Quantifying the value creation challenge

Everyone in private equity is talking about operational value creation, and its importance to performance in the next few years. So in that sense, the thrust of a new paper by the Boston Consulting Group, entitled “Private Equity: Engaging for Growth”, comes as no surprise: the consultancy argues that it has become increasingly difficult for GPs to deliver stellar returns, given the lack of available debt, the absence of meaningful multiple expansion and the general economic gloom. All of this, as it rightly says, puts a premium on operational value creation.

As Paul Zwillenberg, one of the co-authors of the report, tells Private Equity International: “It’s become more and more difficult to deliver above-average returns. You can’t bank on multiple expansion and a lot of the low-hanging fruit on the cost side has already gone. So a solid business plan that drives the operational value creation at the top and bottom line is absolutely critical.”

But what’s really interesting about the paper is that it attempts to quantify the scale of the operating challenge private equity is currently facing. Based on a financial model with some fairly conservative assumptions (covering exit multiples, debt levels, interest and tax rates, and capital expenditure), BCG reckons that for private equity firms to achieve an internal rate of return of 25 percent in the current climate, its portfolio needs to be seeing average yearly EBITDA growth of 11 percent.

That’s a big number. At the larger end of the market – i.e. for the kind of businesses that typically interest the mega-funds – this kind of annual growth would be exceptional. And even for the majority of smaller, growing firms, it would still represent an impressive rate.

“Asking a business to deliver double-digit year-on-year EBITDA growth is a big ask even at the best of times,” admits Zwillenberg. “It’s even more difficult when the economy is growing at low single-digit rates and inflation is higher than we’ve been used to.” 

Nonetheless, the good news is that he believes operational value creation does provide private equity with the ability to deliver numbers like this. The key, he suggests, is for GPs to leave no stone unturned in their efforts to drive growth – and once they find approaches that work, to make sure these get embedded and replicated throughout the portfolio.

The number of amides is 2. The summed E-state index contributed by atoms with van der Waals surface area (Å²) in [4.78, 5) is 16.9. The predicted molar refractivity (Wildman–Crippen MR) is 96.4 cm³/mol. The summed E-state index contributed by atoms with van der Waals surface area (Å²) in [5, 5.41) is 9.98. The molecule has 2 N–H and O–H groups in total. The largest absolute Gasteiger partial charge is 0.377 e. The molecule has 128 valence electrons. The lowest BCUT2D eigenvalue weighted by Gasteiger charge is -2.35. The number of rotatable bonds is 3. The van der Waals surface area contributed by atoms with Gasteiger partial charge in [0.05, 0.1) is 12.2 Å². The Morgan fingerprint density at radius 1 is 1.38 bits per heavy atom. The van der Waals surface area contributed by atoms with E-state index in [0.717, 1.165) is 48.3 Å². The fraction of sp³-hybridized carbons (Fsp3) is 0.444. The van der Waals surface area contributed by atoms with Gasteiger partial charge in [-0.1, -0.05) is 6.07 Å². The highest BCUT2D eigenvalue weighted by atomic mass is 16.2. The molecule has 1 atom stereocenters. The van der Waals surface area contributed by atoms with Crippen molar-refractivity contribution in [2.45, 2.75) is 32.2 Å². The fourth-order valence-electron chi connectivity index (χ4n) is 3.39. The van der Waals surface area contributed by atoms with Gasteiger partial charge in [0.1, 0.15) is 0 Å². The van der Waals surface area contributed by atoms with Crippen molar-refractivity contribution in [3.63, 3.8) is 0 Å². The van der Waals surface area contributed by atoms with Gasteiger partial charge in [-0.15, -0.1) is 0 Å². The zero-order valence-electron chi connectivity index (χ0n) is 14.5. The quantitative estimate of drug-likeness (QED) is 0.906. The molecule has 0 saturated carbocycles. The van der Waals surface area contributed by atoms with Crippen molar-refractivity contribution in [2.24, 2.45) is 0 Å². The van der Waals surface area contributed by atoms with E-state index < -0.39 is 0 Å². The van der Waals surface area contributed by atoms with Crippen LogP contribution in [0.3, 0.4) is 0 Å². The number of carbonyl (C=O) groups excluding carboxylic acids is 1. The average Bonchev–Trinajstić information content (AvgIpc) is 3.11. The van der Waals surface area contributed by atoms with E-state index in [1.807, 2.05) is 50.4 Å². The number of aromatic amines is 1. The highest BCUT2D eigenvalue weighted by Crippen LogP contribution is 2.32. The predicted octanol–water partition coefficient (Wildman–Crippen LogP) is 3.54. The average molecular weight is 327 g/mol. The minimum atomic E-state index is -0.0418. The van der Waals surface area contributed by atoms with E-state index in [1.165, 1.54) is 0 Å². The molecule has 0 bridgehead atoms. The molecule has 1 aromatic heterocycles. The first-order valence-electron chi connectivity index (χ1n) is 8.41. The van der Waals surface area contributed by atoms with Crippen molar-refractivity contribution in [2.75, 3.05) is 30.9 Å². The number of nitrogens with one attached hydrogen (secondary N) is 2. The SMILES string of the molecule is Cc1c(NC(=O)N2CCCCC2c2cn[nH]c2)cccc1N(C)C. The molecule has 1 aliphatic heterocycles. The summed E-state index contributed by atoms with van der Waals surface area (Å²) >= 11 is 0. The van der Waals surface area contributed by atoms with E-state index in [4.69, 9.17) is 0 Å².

“Today private equity firms need to look at a broader range of actions they can take – or their portfolio companies can take – to deliver their target returns. They need to understand all the levers they can pull, develop standard approaches and make sure they have the right resources to deliver – either in-house or through external partners.”

This last point is also important. Another of BCG’s areas of professional interest is the way that private equity firms operate internally – which, you might think, would leave it ideally placed to identify the best operating set-up. Is it better for firms to use external operating partners, or in-house operating teams, or both? Or something else altogether?

Happily, Zwillenberg reckons that all these approaches can work. “There’s no silver bullet in terms of how a private equity firm organises itself to deliver top and bottom line growth in its portfolio companies. There’s no best or perfect model; different models will suit different funds of different sizes and structures. A lot of it has to do with how effective you are at implementing the model that works best for you.” 

In other words: it’s less about the what, and more about the how.